RNA antitoxin SprF1 binds ribosomes to attenuate translation and promote persister cell formation in Staphylococcus aureus

Nat Microbiol. 2021 Feb;6(2):209-220. doi: 10.1038/s41564-020-00819-2. Epub 2021 Jan 4.


Persister cells are a subpopulation of transiently antibiotic-tolerant bacteria associated with chronic infection and antibiotic treatment failure. Toxin-antitoxin systems have been linked to persister cell formation but the molecular mechanisms leading to bacterial persistence are mostly unknown. Here, we show that SprF1, a type I antitoxin, associates with translating ribosomes from the major human pathogen Staphylococcus aureus to reduce the pathogen's overall protein synthesis during growth. Under hyperosmotic stress, SprF1 levels increase due to enhanced stability, accumulate on polysomes and attenuate protein synthesis. Using an internal 6-nucleotide sequence on its 5'-end, SprF1 binds ribosomes and interferes with initiator transfer RNA binding, thus reducing translation initiation. An excess of messenger RNA displaces the ribosome-bound antitoxin, freeing the ribosomes for new translation cycles; however, this RNA antitoxin can also displace ribosome-bound mRNA. This translation attenuation mechanism, mediated by an RNA antitoxin, promotes antibiotic persister cell formation. The untranslated SprF1 is a dual-function RNA antitoxin that represses toxin expression by its 3'-end and fine-tunes overall bacterial translation via its 5'-end. These findings demonstrate a general function for a bacterial RNA antitoxin beyond protection from toxicity. They also highlight an RNA-guided molecular process that influences antibiotic persister cell formation.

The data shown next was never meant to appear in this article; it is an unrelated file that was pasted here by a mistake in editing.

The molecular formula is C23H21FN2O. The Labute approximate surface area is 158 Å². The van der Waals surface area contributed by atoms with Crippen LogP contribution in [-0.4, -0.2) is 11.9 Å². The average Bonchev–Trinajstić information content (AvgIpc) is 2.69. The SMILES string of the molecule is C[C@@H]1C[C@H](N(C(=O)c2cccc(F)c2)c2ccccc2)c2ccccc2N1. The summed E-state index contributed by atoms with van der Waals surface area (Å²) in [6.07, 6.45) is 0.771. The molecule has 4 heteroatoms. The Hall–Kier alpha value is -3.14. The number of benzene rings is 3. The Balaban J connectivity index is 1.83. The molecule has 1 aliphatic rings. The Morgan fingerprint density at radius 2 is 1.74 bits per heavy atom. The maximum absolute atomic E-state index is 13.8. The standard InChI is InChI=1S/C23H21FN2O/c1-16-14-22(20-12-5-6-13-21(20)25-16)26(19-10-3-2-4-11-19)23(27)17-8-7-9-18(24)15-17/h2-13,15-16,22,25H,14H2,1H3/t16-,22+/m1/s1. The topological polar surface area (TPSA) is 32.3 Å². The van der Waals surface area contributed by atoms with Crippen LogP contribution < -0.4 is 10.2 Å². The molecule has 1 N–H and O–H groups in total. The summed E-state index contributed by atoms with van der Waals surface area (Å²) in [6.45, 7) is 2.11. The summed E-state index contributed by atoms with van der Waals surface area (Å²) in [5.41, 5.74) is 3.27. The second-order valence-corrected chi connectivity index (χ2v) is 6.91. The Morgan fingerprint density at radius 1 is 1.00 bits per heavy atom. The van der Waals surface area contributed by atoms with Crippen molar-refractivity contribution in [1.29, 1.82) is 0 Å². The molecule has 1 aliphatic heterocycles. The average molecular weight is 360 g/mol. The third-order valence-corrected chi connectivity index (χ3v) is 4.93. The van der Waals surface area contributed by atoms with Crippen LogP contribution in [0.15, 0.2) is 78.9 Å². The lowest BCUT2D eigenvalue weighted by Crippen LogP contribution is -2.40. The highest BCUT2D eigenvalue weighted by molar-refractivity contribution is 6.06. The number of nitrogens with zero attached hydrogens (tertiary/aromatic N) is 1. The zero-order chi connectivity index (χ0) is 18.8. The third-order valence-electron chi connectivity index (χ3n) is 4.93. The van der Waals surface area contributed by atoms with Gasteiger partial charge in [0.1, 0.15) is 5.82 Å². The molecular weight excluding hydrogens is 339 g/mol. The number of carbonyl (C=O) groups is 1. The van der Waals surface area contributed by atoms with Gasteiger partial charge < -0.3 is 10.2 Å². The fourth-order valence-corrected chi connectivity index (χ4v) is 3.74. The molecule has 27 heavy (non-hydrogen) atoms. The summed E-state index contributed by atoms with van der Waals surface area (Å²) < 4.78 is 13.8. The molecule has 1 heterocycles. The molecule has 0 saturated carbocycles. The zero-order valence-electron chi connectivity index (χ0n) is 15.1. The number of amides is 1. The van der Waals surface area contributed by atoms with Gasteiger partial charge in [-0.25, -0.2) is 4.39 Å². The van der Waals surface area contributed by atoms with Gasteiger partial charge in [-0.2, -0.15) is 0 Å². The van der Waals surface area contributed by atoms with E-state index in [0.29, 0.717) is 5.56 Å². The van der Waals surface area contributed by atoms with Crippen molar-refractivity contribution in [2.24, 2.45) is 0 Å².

Publication types

  • Research Support, Non-U.S. Gov't

MeSH terms

  • Bacterial Proteins / biosynthesis
  • Bacterial Proteins / genetics
  • Drug Resistance, Bacterial
  • Polyribosomes / metabolism
  • Protein Biosynthesis*
  • RNA, Messenger / metabolism*
  • Staphylococcus aureus / genetics
  • Staphylococcus aureus / metabolism*
  • Staphylococcus aureus / pathogenicity*
  • Toxin-Antitoxin Systems / physiology*


  • Bacterial Proteins
  • RNA, Messenger